Thursday, July 23, 2009

Is Individualism a Heresy?

I'll admit that the church has been guilty of a certain amount of over emphasis on what's been termed "individualism" but the recent comment by the newly elected presiding Bishop of the Episcopal Church (United States), Katharine Jefferts Schori, that this focus on the individual is the "great Western heresy" and is "a form of idolatry" is over the top.

Richard Mouw, President of Fuller Theological Seminary, has responded to this charge in an article in Christianity Today. He says, "There is good news and bad news here. The good news is that the Episcopal Church's presiding bishop is not afraid to denounce heresy. The bad news is that we evangelicals turn out to be the heretics she is denouncing."

Mouw's article is well worth reading. I gave a hearty amen when he wrote "We never say that an individual's very personal relationship to God is not important. What we do say is that individual salvation is not enough."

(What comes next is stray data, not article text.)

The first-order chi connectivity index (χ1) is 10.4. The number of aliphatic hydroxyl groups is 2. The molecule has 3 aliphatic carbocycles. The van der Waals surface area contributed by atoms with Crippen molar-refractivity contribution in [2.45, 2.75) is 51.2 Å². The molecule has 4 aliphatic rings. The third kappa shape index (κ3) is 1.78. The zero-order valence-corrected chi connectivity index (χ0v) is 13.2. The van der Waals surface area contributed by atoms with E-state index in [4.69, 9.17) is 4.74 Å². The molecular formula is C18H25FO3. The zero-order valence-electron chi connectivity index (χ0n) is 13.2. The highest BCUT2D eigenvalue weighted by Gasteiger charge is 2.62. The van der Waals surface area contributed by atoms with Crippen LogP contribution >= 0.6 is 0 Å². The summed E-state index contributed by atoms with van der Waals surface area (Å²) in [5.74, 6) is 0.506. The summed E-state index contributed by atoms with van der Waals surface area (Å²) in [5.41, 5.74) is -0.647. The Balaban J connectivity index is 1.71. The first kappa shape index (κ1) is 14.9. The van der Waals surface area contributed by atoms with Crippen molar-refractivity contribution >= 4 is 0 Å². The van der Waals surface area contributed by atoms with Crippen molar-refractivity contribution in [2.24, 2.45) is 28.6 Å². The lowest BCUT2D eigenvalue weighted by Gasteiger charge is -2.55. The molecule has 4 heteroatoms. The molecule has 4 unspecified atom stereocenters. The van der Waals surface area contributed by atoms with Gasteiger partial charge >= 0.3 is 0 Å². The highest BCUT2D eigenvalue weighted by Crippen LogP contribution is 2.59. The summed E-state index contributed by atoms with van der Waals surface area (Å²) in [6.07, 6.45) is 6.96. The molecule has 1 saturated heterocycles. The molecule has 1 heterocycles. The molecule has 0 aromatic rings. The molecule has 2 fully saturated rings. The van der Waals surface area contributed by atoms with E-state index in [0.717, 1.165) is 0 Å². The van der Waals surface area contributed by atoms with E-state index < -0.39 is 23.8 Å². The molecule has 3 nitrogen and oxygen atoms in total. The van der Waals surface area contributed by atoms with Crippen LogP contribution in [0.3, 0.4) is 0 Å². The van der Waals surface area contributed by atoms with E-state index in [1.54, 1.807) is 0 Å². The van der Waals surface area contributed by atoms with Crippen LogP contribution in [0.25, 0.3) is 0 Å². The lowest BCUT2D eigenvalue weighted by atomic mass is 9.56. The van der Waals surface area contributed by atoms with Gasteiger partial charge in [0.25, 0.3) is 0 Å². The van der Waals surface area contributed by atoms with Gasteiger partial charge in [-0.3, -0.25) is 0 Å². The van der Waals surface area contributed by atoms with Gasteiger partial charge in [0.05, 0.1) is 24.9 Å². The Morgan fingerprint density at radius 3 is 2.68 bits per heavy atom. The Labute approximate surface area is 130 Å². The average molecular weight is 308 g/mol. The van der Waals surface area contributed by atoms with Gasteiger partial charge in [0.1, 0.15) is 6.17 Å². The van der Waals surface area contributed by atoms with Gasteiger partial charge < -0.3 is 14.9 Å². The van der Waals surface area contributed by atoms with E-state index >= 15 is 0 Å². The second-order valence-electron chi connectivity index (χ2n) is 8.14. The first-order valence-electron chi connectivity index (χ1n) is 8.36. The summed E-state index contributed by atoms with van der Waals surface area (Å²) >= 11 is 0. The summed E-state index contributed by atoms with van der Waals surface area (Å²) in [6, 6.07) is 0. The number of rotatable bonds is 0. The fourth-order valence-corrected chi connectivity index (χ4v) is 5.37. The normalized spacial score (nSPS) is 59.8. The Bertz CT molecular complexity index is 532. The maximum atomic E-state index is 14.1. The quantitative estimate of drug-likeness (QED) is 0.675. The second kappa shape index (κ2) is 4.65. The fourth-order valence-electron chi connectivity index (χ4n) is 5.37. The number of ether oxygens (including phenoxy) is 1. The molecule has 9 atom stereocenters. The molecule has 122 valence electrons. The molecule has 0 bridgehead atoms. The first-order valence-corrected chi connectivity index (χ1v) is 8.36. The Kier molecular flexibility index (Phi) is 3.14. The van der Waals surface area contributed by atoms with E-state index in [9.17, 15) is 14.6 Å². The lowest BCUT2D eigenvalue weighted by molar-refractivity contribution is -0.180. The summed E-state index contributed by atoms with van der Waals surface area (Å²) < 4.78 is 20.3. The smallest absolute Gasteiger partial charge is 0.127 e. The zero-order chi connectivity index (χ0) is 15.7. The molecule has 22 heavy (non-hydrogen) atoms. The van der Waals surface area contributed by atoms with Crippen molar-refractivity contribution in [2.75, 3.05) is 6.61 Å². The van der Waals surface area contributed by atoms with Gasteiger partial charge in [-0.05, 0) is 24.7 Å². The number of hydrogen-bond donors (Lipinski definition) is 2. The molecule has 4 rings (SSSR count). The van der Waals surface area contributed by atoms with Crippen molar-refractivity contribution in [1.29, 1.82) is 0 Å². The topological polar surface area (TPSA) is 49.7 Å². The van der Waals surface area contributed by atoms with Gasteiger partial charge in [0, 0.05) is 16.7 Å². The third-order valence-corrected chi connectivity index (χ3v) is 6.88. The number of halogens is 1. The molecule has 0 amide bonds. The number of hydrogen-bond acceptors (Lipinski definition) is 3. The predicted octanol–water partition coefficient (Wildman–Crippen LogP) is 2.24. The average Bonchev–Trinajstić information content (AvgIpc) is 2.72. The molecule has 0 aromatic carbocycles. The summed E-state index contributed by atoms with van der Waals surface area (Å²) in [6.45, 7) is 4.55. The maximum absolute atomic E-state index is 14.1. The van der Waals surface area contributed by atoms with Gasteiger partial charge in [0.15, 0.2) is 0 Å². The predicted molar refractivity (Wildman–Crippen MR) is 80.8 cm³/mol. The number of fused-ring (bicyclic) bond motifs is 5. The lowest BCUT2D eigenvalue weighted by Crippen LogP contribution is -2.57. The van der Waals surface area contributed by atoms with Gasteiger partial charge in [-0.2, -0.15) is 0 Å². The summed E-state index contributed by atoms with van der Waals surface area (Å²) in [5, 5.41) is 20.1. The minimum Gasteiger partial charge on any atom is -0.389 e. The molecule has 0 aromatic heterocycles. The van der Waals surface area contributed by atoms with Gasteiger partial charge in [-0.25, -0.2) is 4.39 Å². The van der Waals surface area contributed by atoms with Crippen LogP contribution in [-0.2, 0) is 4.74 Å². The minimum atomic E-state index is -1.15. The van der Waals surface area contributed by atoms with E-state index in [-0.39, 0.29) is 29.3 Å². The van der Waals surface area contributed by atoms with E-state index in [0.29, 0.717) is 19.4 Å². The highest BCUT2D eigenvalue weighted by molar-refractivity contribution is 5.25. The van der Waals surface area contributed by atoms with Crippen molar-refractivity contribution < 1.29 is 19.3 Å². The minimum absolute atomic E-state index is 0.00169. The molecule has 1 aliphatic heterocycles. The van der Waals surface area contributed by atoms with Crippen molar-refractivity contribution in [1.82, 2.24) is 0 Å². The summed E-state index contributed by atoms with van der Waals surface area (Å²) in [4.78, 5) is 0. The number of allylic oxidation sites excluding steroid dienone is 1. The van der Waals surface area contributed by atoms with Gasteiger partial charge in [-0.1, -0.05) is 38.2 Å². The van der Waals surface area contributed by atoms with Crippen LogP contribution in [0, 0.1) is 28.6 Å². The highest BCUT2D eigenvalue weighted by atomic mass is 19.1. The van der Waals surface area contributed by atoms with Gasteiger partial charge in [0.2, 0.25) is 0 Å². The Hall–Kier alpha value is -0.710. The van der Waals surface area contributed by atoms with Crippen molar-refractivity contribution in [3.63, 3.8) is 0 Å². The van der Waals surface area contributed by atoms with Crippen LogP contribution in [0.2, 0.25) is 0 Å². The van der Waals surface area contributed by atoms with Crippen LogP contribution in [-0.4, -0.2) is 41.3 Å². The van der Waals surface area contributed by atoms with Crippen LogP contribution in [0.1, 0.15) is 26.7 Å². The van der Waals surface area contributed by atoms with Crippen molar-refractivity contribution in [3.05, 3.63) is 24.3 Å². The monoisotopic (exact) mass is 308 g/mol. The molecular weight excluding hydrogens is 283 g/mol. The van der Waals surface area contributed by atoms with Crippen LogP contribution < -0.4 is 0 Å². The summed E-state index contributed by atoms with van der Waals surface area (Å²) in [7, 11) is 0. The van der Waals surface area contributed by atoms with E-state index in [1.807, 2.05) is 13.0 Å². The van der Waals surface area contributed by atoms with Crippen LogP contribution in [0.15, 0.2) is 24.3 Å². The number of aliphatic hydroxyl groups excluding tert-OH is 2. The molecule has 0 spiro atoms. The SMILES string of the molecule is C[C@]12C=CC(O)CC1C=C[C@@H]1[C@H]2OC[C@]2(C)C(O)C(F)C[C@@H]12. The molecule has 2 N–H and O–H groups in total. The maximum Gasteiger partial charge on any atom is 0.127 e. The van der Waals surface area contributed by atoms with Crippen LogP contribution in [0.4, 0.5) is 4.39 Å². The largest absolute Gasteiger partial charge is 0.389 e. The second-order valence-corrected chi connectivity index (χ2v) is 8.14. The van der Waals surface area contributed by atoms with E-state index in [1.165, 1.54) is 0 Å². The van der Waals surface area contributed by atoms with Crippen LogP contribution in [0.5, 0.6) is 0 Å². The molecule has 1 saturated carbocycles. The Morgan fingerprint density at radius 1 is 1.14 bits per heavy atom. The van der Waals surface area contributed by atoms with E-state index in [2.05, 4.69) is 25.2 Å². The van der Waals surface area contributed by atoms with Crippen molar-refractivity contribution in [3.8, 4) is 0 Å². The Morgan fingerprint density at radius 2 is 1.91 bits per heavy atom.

The now tired mantra of "down with the individual up with community" and let's all save the earth unnecessarily bifurcates the issues. The less attention we give to the individual the easier it is for us to ignore our own personal responsibility to our Creator, Lord, and Savior. We pride ourselves on our deep concern for global matters which clearly are more important than any one person. But Christ died for individuals and there is a personal call to each individual to repent and believe on the Lord Jesus Christ. These words are emptied of all meaning if we abandon all concern for individuals. To turn a phrase "what will it gain a person to save the earth but lose their soul?" I'm not denying that Christ's death has global implications (Romans 8) but these global matters were never intended to eclipse those who populate the planet. I think what lies underneath this is a growing disbelief that people need to be saved. God loves us and we are all basically good so let's stop worrying about how we're going to get to heaven and focus on something that really needs saving--mother Earth. The shift is subtle as more and more Christians find themselves wrapped up in these "noble causes" and are discouraged from focusing on their neighbor's need for Christ. If there is a heresy involved here it is not one of individualism but of universal salvation.

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